Hammer produced his first type design, "Hammer Uncial", in 1921. In 1922, he moved to Florence, Italy, where he set up a printing press. In 1929, he moved his printing operation into the "Villa Santuccio" in Florence and named it the "
del Santuccio". The first book that was printed in this operation was Milton's "Samson Agonistes" (1931), using what would be known as his Samson Uncial type. Punches for the type were cut by Paul Koch, son of Rudolf Koch. Hammer moved to Kolbsheim in Alsace in 1934, where he designed and built a chapel on an estate for a friend.
In 1994, Kirti Chaudhuri founded Gallery Schifanoia and its associated imprint house Schifanoia Firenze to exhibit, print, and publish his artistic and literary works along with the works of other artists and writers. The chance purchase of two rare books, the facsimile edition of the "Calligraphic Models of Ludovico Degli Arrighi surnamed Vicento" (1525) and the Socratic dialogue "Crito" by Plato, hand printed by Hans Mardersteig in Montagnola in 1926, led Chaudhuri to the idea of founding a printing and publishing enterprise similar to Mardersteig’s Officina Bodoni, which was later transferred to Verona and joined to the letter-press printing house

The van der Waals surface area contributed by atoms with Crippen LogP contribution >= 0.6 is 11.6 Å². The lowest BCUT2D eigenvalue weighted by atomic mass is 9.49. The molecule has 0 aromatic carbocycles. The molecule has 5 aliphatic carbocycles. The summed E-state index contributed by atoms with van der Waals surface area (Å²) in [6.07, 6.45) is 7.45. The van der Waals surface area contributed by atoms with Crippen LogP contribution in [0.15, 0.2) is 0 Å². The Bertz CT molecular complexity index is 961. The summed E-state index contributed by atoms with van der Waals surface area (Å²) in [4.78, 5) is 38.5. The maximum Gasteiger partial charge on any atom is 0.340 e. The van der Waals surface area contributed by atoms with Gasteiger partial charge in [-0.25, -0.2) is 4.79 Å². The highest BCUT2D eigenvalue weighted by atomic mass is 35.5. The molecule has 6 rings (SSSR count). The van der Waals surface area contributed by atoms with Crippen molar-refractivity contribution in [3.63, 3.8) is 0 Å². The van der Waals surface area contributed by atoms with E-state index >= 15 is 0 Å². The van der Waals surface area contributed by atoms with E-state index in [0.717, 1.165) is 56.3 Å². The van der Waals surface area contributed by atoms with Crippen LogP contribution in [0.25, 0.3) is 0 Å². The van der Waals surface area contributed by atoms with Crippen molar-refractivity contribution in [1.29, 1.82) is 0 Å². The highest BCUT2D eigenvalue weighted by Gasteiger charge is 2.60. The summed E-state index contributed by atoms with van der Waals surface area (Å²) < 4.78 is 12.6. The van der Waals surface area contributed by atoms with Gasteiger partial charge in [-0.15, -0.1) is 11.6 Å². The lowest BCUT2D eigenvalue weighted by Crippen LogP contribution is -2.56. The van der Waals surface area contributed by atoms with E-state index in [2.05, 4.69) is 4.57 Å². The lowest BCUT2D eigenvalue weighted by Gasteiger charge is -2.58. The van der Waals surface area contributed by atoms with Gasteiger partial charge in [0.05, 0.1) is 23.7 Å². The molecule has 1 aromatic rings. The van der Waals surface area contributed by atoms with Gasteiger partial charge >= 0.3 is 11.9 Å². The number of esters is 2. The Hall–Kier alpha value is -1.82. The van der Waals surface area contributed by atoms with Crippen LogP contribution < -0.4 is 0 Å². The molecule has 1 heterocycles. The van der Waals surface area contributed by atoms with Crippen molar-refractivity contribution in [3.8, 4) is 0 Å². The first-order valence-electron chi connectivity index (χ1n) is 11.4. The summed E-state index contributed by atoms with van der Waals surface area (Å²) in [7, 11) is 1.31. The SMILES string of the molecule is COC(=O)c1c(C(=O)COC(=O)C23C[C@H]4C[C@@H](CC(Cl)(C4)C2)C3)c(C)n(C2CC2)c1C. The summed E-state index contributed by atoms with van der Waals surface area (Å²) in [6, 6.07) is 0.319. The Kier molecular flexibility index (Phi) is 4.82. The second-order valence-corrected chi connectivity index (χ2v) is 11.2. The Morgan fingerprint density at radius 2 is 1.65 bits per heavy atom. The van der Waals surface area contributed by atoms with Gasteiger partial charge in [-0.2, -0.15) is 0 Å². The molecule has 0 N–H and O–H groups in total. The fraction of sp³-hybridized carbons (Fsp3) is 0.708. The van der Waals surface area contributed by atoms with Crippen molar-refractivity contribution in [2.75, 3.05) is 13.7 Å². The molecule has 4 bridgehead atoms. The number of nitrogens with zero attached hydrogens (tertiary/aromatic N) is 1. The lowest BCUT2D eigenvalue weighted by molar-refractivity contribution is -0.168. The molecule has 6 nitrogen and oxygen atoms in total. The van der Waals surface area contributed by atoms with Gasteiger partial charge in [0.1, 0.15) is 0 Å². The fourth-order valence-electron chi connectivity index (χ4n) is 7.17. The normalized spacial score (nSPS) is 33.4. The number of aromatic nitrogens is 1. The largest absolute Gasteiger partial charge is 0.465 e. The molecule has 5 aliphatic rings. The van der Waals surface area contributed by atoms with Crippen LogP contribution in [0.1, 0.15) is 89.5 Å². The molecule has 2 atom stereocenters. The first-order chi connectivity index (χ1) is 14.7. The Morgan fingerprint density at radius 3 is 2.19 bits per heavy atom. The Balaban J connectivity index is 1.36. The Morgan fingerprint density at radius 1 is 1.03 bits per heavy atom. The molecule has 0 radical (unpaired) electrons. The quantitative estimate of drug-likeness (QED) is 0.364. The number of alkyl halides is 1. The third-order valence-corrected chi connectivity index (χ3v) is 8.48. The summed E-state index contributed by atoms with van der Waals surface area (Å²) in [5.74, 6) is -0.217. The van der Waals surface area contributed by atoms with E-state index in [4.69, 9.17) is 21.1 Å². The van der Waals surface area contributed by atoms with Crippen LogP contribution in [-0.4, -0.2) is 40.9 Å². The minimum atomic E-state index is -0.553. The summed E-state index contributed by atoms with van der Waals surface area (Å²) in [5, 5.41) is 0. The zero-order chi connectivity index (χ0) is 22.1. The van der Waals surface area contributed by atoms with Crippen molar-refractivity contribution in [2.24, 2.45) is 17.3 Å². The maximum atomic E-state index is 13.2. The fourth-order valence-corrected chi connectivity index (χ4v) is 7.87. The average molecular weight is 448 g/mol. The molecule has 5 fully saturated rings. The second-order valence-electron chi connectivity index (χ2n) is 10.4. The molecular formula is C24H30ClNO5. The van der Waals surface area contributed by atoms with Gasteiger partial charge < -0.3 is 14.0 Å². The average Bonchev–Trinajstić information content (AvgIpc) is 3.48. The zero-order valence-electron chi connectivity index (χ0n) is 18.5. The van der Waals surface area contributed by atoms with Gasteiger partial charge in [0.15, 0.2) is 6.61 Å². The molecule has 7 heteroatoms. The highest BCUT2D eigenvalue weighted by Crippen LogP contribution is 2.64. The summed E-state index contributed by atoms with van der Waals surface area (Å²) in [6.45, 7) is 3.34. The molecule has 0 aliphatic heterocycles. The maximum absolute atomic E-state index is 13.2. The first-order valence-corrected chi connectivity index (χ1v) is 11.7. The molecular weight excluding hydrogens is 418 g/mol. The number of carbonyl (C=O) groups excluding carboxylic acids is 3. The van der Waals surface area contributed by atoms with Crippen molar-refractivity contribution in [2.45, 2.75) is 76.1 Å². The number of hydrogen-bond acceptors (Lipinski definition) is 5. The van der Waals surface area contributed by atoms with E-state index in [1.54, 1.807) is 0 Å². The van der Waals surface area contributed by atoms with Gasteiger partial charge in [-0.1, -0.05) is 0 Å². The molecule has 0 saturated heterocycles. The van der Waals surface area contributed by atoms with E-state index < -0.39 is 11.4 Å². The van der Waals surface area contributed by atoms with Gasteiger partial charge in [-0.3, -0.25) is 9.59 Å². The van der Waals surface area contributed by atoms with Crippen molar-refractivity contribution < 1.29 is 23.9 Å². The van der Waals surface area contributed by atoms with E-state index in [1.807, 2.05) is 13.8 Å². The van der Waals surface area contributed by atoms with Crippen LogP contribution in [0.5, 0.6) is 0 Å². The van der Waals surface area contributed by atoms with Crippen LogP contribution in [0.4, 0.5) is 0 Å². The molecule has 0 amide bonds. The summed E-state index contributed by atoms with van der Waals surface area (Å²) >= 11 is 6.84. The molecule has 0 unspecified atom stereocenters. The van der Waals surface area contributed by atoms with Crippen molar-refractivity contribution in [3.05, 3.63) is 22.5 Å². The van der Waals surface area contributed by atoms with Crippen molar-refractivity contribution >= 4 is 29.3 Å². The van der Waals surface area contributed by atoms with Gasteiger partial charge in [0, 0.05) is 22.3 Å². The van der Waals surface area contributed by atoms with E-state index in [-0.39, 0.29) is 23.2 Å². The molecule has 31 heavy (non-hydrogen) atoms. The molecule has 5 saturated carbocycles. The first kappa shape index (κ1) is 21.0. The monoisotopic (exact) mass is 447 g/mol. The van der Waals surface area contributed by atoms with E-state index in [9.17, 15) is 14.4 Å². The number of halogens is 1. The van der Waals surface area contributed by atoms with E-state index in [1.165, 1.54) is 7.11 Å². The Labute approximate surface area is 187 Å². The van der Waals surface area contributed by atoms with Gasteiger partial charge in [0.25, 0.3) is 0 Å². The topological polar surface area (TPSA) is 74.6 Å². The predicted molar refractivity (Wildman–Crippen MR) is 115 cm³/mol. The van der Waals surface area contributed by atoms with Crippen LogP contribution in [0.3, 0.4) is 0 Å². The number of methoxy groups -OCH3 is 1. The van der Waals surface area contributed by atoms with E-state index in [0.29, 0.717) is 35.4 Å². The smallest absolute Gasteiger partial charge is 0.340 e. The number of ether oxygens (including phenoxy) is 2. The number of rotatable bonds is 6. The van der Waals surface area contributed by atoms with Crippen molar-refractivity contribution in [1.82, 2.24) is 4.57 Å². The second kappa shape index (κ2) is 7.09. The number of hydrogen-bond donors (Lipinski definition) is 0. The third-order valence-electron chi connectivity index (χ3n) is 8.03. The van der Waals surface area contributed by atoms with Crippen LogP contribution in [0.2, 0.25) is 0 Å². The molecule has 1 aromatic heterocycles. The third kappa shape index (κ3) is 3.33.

Valdonega. The press has published thirty titles so far and further projects are being planned for future publication. The activities of Schifanoia Firenze as a private press and a publishing house belong to the same genre and the tradition created by Ambroise Vollard at the beginning of the twentieth century, a tradition that was actively taken up by other art dealers and art publishers such as Daniel Henry Kahnweiler, Albert Skira, Tériade, and Fabiani.